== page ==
Eliud Kipchoge of Kenya, the greatest marathoner of all time, added another title to his long list of accolades, winning the Tokyo Marathon in 2:02:40.
Amos Kipruto of Kenya, who pushed Kipchoge for almost 22 miles, ran a 17-second personal best and finished second in 2:03:13. He was greeted just after the finish line with a bear hug from his countryman. Tamirat Tola of Ethiopia was third, a minute back, in 2:04:14.
At age 37, Kipchoge shows no signs of slowing down. He ran the third-fastest marathon of his life—and the fourth-fastest of all time. He holds the world record, 2:01:39, which he set in 2018 in Berlin, and he also ran 2:02:37 in 2019 in London.
Japan has been good to Kipchoge, who won the gold medal in the Olympic marathon in Sapporo last August.
The women’s race was equally impressive. World record holder Brigid Kosgei, 28, of Kenya won in 2:16:02, the third-fastest marathon of all time.
She was pushed by Gotytom Gebrselase of Ethiopia until 35 kilometers. But Kosgei turned on the jets, running the next 5 kilometers in 15:48, her fastest 5K split of the race.
Gebrselase was overtaken in the race’s final miles by Ashete Bekere of Ethiopia, who finished second in 2:17:58, nearly two minutes behind Kosgei. Gebrselase held on for third in 2:18:18.
American Sara Hall, fresh off her American record in the half marathon in January in Houston, ran at American record pace for the first half of the race, but fell off significantly in the second half. She finished eighth in 2:22:56.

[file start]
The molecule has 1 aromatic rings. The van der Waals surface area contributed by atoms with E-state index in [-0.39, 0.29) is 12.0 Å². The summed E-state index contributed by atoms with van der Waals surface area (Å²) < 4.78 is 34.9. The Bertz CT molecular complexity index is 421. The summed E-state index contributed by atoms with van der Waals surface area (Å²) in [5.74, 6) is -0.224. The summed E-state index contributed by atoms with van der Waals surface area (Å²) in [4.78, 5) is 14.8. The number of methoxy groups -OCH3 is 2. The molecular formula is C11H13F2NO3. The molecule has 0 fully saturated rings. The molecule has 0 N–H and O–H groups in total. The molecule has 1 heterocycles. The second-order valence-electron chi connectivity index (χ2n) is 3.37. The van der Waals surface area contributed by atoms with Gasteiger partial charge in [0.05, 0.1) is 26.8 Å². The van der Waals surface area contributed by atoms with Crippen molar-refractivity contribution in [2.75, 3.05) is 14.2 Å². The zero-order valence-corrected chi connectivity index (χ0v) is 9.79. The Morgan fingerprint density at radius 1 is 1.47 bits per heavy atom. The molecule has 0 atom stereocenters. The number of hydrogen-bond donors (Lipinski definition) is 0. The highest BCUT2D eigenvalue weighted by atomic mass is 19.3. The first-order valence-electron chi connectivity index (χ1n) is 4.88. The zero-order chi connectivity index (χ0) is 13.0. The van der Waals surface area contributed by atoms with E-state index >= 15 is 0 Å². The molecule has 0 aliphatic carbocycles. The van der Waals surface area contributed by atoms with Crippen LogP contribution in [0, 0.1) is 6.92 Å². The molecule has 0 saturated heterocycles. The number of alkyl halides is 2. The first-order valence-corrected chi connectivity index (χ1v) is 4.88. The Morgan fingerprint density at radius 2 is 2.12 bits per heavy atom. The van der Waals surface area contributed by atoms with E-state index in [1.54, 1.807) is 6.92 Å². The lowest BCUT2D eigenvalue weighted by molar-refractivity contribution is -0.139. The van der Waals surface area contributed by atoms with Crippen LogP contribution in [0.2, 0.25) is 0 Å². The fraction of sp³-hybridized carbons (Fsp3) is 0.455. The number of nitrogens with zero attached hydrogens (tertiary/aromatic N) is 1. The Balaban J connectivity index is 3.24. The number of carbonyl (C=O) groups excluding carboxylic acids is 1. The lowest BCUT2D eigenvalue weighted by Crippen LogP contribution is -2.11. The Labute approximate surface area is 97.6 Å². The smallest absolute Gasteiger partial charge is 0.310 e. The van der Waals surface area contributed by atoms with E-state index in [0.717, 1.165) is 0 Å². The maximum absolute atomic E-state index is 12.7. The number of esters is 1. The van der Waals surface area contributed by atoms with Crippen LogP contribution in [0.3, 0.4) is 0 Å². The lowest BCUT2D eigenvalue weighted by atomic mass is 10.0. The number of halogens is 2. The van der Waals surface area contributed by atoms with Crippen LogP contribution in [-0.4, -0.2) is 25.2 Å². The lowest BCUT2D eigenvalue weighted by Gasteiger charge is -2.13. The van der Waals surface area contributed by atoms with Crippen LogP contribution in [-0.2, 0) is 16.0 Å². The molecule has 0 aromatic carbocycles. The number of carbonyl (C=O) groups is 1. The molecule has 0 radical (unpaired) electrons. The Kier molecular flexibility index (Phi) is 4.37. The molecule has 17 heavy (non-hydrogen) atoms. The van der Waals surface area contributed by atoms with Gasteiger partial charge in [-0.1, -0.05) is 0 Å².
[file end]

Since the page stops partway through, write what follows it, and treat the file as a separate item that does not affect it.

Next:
Her husband and coach, Ryan Hall, said she took a fall last month, which forced her to miss a few days of training. Hall is scheduled to run the Boston Marathon on April 18.
The Tokyo Marathon had 20,000 entrants and marked a return to normalcy for the race after two years of pandemic disruption. In 2020, as COVID-19 was just beginning to spread around the globe, the race was held for elite runners only. Last year, the race was initially pushed from the spring to the fall before it was canceled entirely.
The weather cooperated in this return to racing. Temperatures were 46 degrees at the start and the runners had bright sunshine, although they faced stiff winds in the final 5K. Kosgei said in a postrace interview that she had been prepared to run closer to 2:14. Both she and Kipchoge ran the fastest marathons ever in Japan.
There were 27 sub-2:10 finishers on the men’s side. Five women ran faster than 2:20.
Kipchoge has said he would like to win all six of the World Marathon Majors (WMM), and today he crossed the fourth of the six races off his list. He has multiple victories in London and Berlin, and he won Chicago in 2014. That leaves the Boston and New York City marathons as the two WMM races he hasn’t won—or run.